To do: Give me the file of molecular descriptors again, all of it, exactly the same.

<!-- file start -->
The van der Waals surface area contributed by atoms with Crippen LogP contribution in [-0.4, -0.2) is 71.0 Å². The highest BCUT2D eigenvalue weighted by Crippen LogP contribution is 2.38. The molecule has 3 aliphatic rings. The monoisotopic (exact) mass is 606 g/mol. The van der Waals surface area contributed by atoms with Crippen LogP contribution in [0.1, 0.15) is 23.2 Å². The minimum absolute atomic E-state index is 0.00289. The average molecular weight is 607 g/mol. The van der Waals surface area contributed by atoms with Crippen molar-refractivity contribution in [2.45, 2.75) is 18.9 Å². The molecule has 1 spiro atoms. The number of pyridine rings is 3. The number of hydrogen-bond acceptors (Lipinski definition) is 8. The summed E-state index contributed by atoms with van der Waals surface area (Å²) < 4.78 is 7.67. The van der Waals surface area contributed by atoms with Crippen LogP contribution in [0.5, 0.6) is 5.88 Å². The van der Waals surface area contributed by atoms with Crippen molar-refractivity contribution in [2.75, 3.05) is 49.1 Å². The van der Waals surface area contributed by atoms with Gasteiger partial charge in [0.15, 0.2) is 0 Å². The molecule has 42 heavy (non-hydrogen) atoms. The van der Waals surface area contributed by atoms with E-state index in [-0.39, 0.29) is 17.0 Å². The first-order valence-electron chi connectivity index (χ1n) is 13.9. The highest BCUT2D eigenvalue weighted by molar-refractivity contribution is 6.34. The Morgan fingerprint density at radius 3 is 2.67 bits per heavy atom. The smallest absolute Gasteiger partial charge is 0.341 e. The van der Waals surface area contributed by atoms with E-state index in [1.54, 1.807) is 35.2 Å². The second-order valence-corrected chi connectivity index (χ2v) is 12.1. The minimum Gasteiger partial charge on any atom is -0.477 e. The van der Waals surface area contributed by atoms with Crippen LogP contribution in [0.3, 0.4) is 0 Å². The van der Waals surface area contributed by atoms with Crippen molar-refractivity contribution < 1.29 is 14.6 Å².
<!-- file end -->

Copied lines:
The van der Waals surface area contributed by atoms with Crippen LogP contribution in [-0.4, -0.2) is 71.0 Å². The highest BCUT2D eigenvalue weighted by Crippen LogP contribution is 2.38. The molecule has 3 aliphatic rings. The monoisotopic (exact) mass is 606 g/mol. The van der Waals surface area contributed by atoms with Crippen LogP contribution in [0.1, 0.15) is 23.2 Å². The minimum absolute atomic E-state index is 0.00289. The average molecular weight is 607 g/mol. The van der Waals surface area contributed by atoms with Crippen molar-refractivity contribution in [2.45, 2.75) is 18.9 Å². The molecule has 1 spiro atoms. The number of pyridine rings is 3. The number of hydrogen-bond acceptors (Lipinski definition) is 8. The summed E-state index contributed by atoms with van der Waals surface area (Å²) < 4.78 is 7.67. The van der Waals surface area contributed by atoms with Crippen LogP contribution in [0.5, 0.6) is 5.88 Å². The van der Waals surface area contributed by atoms with Crippen molar-refractivity contribution in [2.75, 3.05) is 49.1 Å². The van der Waals surface area contributed by atoms with Gasteiger partial charge in [0.15, 0.2) is 0 Å². The molecule has 42 heavy (non-hydrogen) atoms. The van der Waals surface area contributed by atoms with E-state index in [-0.39, 0.29) is 17.0 Å². The first-order valence-electron chi connectivity index (χ1n) is 13.9. The highest BCUT2D eigenvalue weighted by molar-refractivity contribution is 6.34. The Morgan fingerprint density at radius 3 is 2.67 bits per heavy atom. The smallest absolute Gasteiger partial charge is 0.341 e. The van der Waals surface area contributed by atoms with E-state index in [1.54, 1.807) is 35.2 Å². The second-order valence-corrected chi connectivity index (χ2v) is 12.1. The minimum Gasteiger partial charge on any atom is -0.477 e. The van der Waals surface area contributed by atoms with Crippen LogP contribution in [0.3, 0.4) is 0 Å². The van der Waals surface area contributed by atoms with Crippen molar-refractivity contribution < 1.29 is 14.6 Å².